person in bed
The ONS mortality report this morning showed that in the week ending February 26th (week 8) deaths registered in England and Wales were 9.2% above the five-year average (1,066 deaths higher).

However, drilling down into the data it becomes clear that perhaps all of those excess deaths this week are deaths caused by the lockdown not by the virus, primarily denial of healthcare.

Deaths in care homes were down to 12.6% below the five-year average (334 deaths) (down from 1.1% above the previous week). Deaths in hospitals were slightly above the five-year average at 5% (275 deaths).

Deaths in private homes on the other hand were still a huge 44.2% above the five-year average (1,147 excess deaths). There were 238 deaths involving COVID-19, leaving 909 non-Covid excess deaths (if we make the generous assumptions that all Covid deaths are excess). That's nearly 80%.

death in homes chart
As can be seen in the above graph, excess deaths at home have remained well above average all year and at a relatively constant rate - a sign they are not just misattributed Covid deaths. There have been 50,810 excess deaths at home since the pandemic began a year ago. 7,056 home deaths have been registered with COVID-19, leaving 43,754 non-Covid (assuming all Covid deaths are excess) and still rising at over 1,000 each week with little sign of falling off.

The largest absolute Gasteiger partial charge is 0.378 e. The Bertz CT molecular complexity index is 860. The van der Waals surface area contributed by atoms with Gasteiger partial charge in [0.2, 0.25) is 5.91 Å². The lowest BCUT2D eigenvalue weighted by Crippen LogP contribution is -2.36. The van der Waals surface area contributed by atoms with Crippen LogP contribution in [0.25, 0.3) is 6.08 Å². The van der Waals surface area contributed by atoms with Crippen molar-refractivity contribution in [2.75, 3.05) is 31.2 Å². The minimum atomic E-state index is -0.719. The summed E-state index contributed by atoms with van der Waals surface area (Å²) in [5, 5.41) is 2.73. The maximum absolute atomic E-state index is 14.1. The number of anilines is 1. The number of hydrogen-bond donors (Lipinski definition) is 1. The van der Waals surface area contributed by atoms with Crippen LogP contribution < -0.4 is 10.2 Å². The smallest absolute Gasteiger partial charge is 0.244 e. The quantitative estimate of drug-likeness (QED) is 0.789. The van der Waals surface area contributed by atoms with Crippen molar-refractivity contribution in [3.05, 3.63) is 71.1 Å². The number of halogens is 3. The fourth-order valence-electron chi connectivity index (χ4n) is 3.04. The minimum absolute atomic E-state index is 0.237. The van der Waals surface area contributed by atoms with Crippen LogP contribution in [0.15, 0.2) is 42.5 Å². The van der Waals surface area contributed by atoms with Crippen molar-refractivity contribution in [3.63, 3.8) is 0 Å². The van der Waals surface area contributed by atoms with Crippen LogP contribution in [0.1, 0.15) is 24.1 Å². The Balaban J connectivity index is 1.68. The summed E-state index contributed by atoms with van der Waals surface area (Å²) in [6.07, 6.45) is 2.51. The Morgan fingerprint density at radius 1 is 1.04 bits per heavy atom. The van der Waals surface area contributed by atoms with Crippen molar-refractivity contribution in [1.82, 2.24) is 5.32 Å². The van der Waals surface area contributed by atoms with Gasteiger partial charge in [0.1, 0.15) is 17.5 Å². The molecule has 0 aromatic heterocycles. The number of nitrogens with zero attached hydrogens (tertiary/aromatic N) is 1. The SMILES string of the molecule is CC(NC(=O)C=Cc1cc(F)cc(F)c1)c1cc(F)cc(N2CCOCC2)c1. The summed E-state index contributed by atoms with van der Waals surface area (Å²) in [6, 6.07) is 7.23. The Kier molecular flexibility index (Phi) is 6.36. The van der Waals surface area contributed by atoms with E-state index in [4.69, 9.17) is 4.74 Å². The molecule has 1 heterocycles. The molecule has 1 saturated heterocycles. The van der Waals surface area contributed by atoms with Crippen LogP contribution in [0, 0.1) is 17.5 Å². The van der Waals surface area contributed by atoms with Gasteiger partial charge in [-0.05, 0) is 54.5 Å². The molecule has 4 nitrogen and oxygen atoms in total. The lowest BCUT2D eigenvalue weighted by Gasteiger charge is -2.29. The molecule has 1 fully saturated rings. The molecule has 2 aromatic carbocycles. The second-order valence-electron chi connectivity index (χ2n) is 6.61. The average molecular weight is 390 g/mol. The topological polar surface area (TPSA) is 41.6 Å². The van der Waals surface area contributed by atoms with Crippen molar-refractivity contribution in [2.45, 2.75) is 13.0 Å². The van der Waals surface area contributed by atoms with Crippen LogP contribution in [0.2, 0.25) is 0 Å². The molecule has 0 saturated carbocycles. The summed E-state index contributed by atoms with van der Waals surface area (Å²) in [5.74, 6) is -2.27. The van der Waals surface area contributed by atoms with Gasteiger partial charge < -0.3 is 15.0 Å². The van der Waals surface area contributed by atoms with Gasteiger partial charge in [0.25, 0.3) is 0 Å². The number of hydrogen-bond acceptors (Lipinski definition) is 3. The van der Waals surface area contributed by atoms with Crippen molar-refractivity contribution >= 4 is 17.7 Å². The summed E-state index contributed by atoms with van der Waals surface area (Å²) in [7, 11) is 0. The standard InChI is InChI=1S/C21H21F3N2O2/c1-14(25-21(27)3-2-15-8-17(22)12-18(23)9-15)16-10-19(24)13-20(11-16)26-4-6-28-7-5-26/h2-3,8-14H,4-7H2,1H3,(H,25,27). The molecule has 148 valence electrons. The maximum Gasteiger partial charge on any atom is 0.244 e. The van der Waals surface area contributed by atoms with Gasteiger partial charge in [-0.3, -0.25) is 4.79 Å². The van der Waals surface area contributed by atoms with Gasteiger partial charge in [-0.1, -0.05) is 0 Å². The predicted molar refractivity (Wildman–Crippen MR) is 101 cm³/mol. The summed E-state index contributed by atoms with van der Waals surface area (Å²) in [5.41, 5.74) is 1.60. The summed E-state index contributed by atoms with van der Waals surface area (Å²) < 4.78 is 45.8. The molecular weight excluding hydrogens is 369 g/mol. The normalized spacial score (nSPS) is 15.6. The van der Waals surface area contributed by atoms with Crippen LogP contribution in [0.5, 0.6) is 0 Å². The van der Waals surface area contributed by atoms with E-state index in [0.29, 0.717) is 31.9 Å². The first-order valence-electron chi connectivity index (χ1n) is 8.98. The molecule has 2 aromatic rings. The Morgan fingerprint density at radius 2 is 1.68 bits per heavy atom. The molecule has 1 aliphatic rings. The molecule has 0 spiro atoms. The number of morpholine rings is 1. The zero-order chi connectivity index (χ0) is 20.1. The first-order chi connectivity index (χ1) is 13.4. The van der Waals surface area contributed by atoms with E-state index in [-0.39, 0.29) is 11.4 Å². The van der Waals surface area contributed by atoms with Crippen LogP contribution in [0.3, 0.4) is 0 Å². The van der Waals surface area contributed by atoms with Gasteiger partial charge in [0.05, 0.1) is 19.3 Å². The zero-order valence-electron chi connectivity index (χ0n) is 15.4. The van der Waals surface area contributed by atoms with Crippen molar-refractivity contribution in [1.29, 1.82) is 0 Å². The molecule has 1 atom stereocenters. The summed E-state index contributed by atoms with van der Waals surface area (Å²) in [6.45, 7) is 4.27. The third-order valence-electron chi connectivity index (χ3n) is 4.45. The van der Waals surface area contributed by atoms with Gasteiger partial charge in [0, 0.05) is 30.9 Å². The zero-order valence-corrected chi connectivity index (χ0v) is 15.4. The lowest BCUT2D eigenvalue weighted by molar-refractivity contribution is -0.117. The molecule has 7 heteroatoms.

The UK has had, and still has, one of the strictest lockdowns in the world, and an NHS waiting list of millions to show for it as people have stayed away from hospital to "protect the NHS" and out of fear of catching Covid. The most immediate cost of this can be seen in non-Covid excess deaths from denial of healthcare, especially at home - over 43,000 and counting by this estimate (though some of these will be transfer deaths that would ordinarily have occurred in hospital). Lockdowners claim that this is a fraction of the death toll that would result from not imposing restrictions. But when places like Sweden and Florida don't impose lockdowns and see fewer, not more, Covid deaths per million, it is very hard to credit that, whatever the models might say.

And if lockdowns don't save lives, then what are we left with? Just tens of thousands of deaths caused by reckless Government interventions. That's the real horror story of the past year.